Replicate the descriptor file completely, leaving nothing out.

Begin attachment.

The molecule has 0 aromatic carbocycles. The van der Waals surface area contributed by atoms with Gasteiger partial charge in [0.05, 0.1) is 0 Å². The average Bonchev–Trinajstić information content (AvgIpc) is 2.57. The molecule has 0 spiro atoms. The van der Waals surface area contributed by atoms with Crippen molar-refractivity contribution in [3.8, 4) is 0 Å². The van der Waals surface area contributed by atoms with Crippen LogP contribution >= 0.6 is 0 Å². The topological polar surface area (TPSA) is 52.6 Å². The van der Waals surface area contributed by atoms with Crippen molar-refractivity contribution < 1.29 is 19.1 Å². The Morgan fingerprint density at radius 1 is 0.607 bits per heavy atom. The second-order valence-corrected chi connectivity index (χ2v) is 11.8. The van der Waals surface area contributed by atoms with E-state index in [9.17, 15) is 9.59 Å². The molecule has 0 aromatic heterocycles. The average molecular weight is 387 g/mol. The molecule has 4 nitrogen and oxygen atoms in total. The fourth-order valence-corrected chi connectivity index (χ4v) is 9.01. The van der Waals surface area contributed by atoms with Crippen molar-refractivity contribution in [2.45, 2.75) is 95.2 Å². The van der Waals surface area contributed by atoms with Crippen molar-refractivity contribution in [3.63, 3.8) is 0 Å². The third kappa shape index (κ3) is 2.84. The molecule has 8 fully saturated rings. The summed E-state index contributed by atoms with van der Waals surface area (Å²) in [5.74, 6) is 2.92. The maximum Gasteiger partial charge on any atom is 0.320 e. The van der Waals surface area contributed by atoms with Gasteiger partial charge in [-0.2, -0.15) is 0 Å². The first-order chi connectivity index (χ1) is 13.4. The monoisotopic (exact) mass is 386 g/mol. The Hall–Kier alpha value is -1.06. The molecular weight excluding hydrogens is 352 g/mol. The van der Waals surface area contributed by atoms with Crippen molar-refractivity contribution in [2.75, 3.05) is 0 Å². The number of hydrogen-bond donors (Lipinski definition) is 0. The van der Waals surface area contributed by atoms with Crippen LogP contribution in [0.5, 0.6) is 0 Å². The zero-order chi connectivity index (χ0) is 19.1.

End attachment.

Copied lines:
The molecule has 0 aromatic carbocycles. The van der Waals surface area contributed by atoms with Gasteiger partial charge in [0.05, 0.1) is 0 Å². The average Bonchev–Trinajstić information content (AvgIpc) is 2.57. The molecule has 0 spiro atoms. The van der Waals surface area contributed by atoms with Crippen molar-refractivity contribution in [3.8, 4) is 0 Å². The van der Waals surface area contributed by atoms with Crippen LogP contribution >= 0.6 is 0 Å². The topological polar surface area (TPSA) is 52.6 Å². The van der Waals surface area contributed by atoms with Crippen molar-refractivity contribution < 1.29 is 19.1 Å². The Morgan fingerprint density at radius 1 is 0.607 bits per heavy atom. The second-order valence-corrected chi connectivity index (χ2v) is 11.8. The van der Waals surface area contributed by atoms with E-state index in [9.17, 15) is 9.59 Å². The molecule has 0 aromatic heterocycles. The average molecular weight is 387 g/mol. The molecule has 4 nitrogen and oxygen atoms in total. The fourth-order valence-corrected chi connectivity index (χ4v) is 9.01. The van der Waals surface area contributed by atoms with Crippen molar-refractivity contribution in [2.45, 2.75) is 95.2 Å². The van der Waals surface area contributed by atoms with Crippen molar-refractivity contribution in [3.63, 3.8) is 0 Å². The third kappa shape index (κ3) is 2.84. The molecule has 8 fully saturated rings. The summed E-state index contributed by atoms with van der Waals surface area (Å²) in [5.74, 6) is 2.92. The maximum Gasteiger partial charge on any atom is 0.320 e. The van der Waals surface area contributed by atoms with Gasteiger partial charge in [-0.2, -0.15) is 0 Å². The first-order chi connectivity index (χ1) is 13.4. The monoisotopic (exact) mass is 386 g/mol. The Hall–Kier alpha value is -1.06. The molecular weight excluding hydrogens is 352 g/mol. The van der Waals surface area contributed by atoms with Crippen molar-refractivity contribution in [2.75, 3.05) is 0 Å². The number of hydrogen-bond donors (Lipinski definition) is 0. The van der Waals surface area contributed by atoms with Crippen LogP contribution in [0.5, 0.6) is 0 Å². The zero-order chi connectivity index (χ0) is 19.1.